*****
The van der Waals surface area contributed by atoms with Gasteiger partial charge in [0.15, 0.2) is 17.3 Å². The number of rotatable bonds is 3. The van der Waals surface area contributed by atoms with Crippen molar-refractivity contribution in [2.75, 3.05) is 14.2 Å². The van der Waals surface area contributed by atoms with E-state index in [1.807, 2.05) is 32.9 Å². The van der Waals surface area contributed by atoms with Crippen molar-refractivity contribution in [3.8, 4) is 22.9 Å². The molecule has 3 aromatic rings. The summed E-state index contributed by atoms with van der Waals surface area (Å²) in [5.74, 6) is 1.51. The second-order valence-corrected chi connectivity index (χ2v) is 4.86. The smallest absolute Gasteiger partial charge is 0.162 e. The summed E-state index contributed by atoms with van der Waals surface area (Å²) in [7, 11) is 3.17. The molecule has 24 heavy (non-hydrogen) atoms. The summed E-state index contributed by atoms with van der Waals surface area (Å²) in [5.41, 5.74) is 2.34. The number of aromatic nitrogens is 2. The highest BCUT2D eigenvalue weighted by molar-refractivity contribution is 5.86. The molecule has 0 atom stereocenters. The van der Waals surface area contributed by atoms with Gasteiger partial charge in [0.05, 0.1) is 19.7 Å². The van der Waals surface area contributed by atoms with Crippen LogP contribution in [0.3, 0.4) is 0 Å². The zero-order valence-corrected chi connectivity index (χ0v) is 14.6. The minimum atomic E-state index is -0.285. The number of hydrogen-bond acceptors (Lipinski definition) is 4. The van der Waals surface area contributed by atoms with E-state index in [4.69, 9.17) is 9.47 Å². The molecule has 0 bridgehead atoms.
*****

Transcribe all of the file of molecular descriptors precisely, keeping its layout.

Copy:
The van der Waals surface area contributed by atoms with Gasteiger partial charge in [0.15, 0.2) is 17.3 Å². The number of rotatable bonds is 3. The van der Waals surface area contributed by atoms with Crippen molar-refractivity contribution in [2.75, 3.05) is 14.2 Å². The van der Waals surface area contributed by atoms with E-state index in [1.807, 2.05) is 32.9 Å². The van der Waals surface area contributed by atoms with Crippen molar-refractivity contribution in [3.8, 4) is 22.9 Å². The molecule has 3 aromatic rings. The summed E-state index contributed by atoms with van der Waals surface area (Å²) in [5.74, 6) is 1.51. The second-order valence-corrected chi connectivity index (χ2v) is 4.86. The smallest absolute Gasteiger partial charge is 0.162 e. The summed E-state index contributed by atoms with van der Waals surface area (Å²) in [7, 11) is 3.17. The molecule has 24 heavy (non-hydrogen) atoms. The summed E-state index contributed by atoms with van der Waals surface area (Å²) in [5.41, 5.74) is 2.34. The number of aromatic nitrogens is 2. The highest BCUT2D eigenvalue weighted by molar-refractivity contribution is 5.86. The molecule has 0 atom stereocenters. The van der Waals surface area contributed by atoms with Gasteiger partial charge in [0.05, 0.1) is 19.7 Å². The van der Waals surface area contributed by atoms with Crippen LogP contribution in [0.3, 0.4) is 0 Å². The zero-order valence-corrected chi connectivity index (χ0v) is 14.6. The minimum atomic E-state index is -0.285. The number of hydrogen-bond acceptors (Lipinski definition) is 4. The van der Waals surface area contributed by atoms with E-state index in [4.69, 9.17) is 9.47 Å². The molecule has 0 bridgehead atoms.